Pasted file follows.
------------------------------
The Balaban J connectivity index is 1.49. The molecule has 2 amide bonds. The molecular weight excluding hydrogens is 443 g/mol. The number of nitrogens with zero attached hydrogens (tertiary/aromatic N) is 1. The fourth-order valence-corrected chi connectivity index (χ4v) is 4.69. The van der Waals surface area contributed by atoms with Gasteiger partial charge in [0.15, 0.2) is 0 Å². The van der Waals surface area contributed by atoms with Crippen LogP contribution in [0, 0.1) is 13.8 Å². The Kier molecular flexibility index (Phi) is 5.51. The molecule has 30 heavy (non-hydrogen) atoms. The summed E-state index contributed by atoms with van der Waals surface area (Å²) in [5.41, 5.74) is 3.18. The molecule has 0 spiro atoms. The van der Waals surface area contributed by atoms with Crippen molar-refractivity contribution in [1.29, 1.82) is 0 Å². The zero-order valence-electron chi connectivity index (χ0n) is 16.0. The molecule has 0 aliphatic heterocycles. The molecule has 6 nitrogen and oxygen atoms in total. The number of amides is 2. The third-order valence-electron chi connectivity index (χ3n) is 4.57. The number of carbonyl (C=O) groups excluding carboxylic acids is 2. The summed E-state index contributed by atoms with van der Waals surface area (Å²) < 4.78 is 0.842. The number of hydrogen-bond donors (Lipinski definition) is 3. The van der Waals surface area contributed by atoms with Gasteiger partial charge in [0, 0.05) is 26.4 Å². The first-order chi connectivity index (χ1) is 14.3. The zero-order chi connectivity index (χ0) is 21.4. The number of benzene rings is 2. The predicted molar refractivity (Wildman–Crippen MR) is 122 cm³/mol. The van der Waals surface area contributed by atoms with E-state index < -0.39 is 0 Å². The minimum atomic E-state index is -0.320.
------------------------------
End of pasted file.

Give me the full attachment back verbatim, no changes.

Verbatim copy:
The Balaban J connectivity index is 1.49. The molecule has 2 amide bonds. The molecular weight excluding hydrogens is 443 g/mol. The number of nitrogens with zero attached hydrogens (tertiary/aromatic N) is 1. The fourth-order valence-corrected chi connectivity index (χ4v) is 4.69. The van der Waals surface area contributed by atoms with Gasteiger partial charge in [0.15, 0.2) is 0 Å². The van der Waals surface area contributed by atoms with Crippen LogP contribution in [0, 0.1) is 13.8 Å². The Kier molecular flexibility index (Phi) is 5.51. The molecule has 30 heavy (non-hydrogen) atoms. The summed E-state index contributed by atoms with van der Waals surface area (Å²) in [5.41, 5.74) is 3.18. The molecule has 0 spiro atoms. The van der Waals surface area contributed by atoms with Crippen molar-refractivity contribution in [1.29, 1.82) is 0 Å². The zero-order valence-electron chi connectivity index (χ0n) is 16.0. The molecule has 0 aliphatic heterocycles. The molecule has 6 nitrogen and oxygen atoms in total. The number of amides is 2. The third-order valence-electron chi connectivity index (χ3n) is 4.57. The number of carbonyl (C=O) groups excluding carboxylic acids is 2. The summed E-state index contributed by atoms with van der Waals surface area (Å²) < 4.78 is 0.842. The number of hydrogen-bond donors (Lipinski definition) is 3. The van der Waals surface area contributed by atoms with Gasteiger partial charge in [0, 0.05) is 26.4 Å². The first-order chi connectivity index (χ1) is 14.3. The zero-order chi connectivity index (χ0) is 21.4. The number of benzene rings is 2. The predicted molar refractivity (Wildman–Crippen MR) is 122 cm³/mol. The van der Waals surface area contributed by atoms with E-state index < -0.39 is 0 Å². The minimum atomic E-state index is -0.320.